States have an array of organizational, leadership, and decision-making processes to choose from as they move forward. These decisions should be made during a process that is driven largely by consumers with the support of the state. It is not essential to have unanimity in the consumer community or among its leaders to begin the process of bringing a diverse cross-section of stakeholders together for what may be best characterized as the first step in the process of supporting the development of an SCN.
All the networks, with the exception of Oregon's, which emphasized recruitment and engagement of pioneers and other advocates, experienced tensions with advocates and activists during their creation. It is difficult to explain the roots of many of these tensions. However, the states recognized that engaging pioneers was important to the growth and stability of the network. Most have benefited from identifying and engaging "boundary spanners" (1) within the consumer community. These boundary spanners are frequently pioneers who have their feet in both grassroots and larger, more formal organizations.
Consumers should be part of the planning process for the initial planning meeting. Technology can be used to increase the involvement of organizations and individuals. It is also important for the state to have reasonable expectations for the initial stages of this process. Strong and visionary leadership by a core group of consumers and their partners is a stronger predictor of success and sustainability than how quickly the network comes together and a lack of dissent. The key is to set a strong foundation for growth, with the understanding that setting and achieving more modest objectives may lead to attaining loftier goals.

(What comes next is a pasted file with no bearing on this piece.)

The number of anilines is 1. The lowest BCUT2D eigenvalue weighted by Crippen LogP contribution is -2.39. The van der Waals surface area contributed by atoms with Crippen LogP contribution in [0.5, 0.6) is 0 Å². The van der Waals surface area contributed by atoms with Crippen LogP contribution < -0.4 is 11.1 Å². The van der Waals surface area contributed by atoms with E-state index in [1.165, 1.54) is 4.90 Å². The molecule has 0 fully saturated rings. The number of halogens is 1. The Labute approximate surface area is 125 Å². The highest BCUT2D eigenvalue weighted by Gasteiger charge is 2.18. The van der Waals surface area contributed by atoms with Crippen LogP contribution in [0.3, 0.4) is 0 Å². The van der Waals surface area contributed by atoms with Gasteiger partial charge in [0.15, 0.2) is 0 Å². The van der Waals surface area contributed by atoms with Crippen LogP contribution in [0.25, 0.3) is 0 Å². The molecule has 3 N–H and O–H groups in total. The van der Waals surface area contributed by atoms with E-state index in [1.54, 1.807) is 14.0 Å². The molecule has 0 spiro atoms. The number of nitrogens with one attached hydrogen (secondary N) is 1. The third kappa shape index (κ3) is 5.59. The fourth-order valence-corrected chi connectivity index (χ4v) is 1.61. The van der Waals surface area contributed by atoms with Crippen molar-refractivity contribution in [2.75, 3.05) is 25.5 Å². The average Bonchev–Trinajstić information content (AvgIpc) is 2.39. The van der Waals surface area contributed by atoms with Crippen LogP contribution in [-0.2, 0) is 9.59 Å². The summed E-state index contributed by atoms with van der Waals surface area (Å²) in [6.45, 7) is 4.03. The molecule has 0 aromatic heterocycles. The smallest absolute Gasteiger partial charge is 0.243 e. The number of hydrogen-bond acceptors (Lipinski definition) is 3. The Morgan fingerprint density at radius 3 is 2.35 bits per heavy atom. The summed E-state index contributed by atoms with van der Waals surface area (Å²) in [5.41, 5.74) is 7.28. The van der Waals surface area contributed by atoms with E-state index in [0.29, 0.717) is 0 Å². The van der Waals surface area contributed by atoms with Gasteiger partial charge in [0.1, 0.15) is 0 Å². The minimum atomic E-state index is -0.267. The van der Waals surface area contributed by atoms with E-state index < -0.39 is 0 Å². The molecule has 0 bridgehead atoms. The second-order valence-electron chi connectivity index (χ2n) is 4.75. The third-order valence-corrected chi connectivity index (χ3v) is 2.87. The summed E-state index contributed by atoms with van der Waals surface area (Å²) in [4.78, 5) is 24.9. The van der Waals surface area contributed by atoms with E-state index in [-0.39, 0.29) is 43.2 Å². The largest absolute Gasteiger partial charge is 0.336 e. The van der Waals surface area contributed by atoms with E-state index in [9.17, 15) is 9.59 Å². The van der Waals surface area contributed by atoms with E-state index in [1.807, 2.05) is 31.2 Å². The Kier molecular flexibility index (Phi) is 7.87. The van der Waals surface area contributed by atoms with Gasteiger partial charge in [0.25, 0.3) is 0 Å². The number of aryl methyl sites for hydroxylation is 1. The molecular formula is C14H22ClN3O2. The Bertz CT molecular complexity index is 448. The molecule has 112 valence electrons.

States that do not have consumer networks should take advantage of technical assistance and support from states that do and decide what role the Office of Consumer Affairs can and should play. Most of the networks surveyed reported that state support and technical assistance were helpful in the formative stages of network development. Some states have used statewide or local not-for-profit technical assistance organizations. All agree that strategic planning and mentoring by older, more established networks were essential to the survival of the nascent networks.
Clarity and transparency in regard to emerging network interests and short- and long-term involvement of consumers in the planning process are needed to avoid the attribution of negative motives to the endeavor. Such an approach also sets the tone for future collaborations between the state and consumer organizations. The dependence of most networks on the state government for operational funds and the manner in which funds are distributed to member organizations frequently create tensions between the network and state agencies. The trend toward state support may compromise the appearance of the independence of networks. Therefore, it is strongly recommended that network founders diversify the funding base of the emergent network.
As states embark on the process of supporting development of a consumer network, the SCNs surveyed for this report provide guidance on how states should move forward and what steps can be formalized to enhance the likelihood of success in creating and sustaining SCNs.
Acknowledgments and disclosures
This research was supported by grant 283-07-3600 from SAMHSA's Center for Mental Health Services. The points of view expressed are those of the authors and do not necessarily represent the official position or policies of SAMHSA.
The authors report no competing interests.
1.Steadman H: Boundary spanners: a key for the effective interactions of the justice and mental health systems. Law and Human Behavior 16:75–87, 1992